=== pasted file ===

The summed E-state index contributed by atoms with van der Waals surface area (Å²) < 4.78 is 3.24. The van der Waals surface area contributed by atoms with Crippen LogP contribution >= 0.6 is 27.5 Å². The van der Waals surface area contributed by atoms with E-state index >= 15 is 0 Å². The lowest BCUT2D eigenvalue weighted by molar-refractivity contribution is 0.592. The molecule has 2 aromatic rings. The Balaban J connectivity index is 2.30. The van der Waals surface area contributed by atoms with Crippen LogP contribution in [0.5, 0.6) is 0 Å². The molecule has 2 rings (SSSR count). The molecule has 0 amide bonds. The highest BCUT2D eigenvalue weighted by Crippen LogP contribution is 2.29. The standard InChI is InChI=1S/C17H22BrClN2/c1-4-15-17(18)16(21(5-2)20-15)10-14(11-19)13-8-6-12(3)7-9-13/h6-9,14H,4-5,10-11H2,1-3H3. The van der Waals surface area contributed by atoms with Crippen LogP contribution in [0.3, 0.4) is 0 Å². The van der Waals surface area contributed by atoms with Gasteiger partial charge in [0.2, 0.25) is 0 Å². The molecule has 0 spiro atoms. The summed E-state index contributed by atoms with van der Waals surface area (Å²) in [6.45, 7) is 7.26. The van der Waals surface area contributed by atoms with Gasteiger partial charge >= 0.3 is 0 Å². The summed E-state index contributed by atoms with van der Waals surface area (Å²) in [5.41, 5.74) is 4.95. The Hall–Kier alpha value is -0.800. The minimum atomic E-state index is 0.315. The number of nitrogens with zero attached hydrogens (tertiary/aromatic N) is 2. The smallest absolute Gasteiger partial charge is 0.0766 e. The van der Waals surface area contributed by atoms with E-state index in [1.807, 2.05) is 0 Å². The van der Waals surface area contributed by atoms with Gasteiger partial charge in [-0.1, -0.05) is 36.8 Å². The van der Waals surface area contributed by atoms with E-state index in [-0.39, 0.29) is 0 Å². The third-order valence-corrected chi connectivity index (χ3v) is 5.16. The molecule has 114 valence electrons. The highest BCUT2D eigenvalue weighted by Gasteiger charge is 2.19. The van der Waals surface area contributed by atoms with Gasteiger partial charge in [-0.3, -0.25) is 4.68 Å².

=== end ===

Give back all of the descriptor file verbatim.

The summed E-state index contributed by atoms with van der Waals surface area (Å²) < 4.78 is 3.24. The van der Waals surface area contributed by atoms with Crippen LogP contribution >= 0.6 is 27.5 Å². The van der Waals surface area contributed by atoms with E-state index >= 15 is 0 Å². The lowest BCUT2D eigenvalue weighted by molar-refractivity contribution is 0.592. The molecule has 2 aromatic rings. The Balaban J connectivity index is 2.30. The van der Waals surface area contributed by atoms with Crippen LogP contribution in [0.5, 0.6) is 0 Å². The molecule has 2 rings (SSSR count). The molecule has 0 amide bonds. The highest BCUT2D eigenvalue weighted by Crippen LogP contribution is 2.29. The standard InChI is InChI=1S/C17H22BrClN2/c1-4-15-17(18)16(21(5-2)20-15)10-14(11-19)13-8-6-12(3)7-9-13/h6-9,14H,4-5,10-11H2,1-3H3. The van der Waals surface area contributed by atoms with Crippen LogP contribution in [0.3, 0.4) is 0 Å². The van der Waals surface area contributed by atoms with Gasteiger partial charge in [0.2, 0.25) is 0 Å². The molecule has 0 spiro atoms. The summed E-state index contributed by atoms with van der Waals surface area (Å²) in [6.45, 7) is 7.26. The van der Waals surface area contributed by atoms with Gasteiger partial charge >= 0.3 is 0 Å². The summed E-state index contributed by atoms with van der Waals surface area (Å²) in [5.41, 5.74) is 4.95. The Hall–Kier alpha value is -0.800. The minimum atomic E-state index is 0.315. The number of nitrogens with zero attached hydrogens (tertiary/aromatic N) is 2. The smallest absolute Gasteiger partial charge is 0.0766 e. The van der Waals surface area contributed by atoms with E-state index in [1.807, 2.05) is 0 Å². The van der Waals surface area contributed by atoms with Gasteiger partial charge in [-0.1, -0.05) is 36.8 Å². The van der Waals surface area contributed by atoms with E-state index in [-0.39, 0.29) is 0 Å². The third-order valence-corrected chi connectivity index (χ3v) is 5.16. The molecule has 114 valence electrons. The highest BCUT2D eigenvalue weighted by Gasteiger charge is 2.19. The van der Waals surface area contributed by atoms with Gasteiger partial charge in [-0.3, -0.25) is 4.68 Å².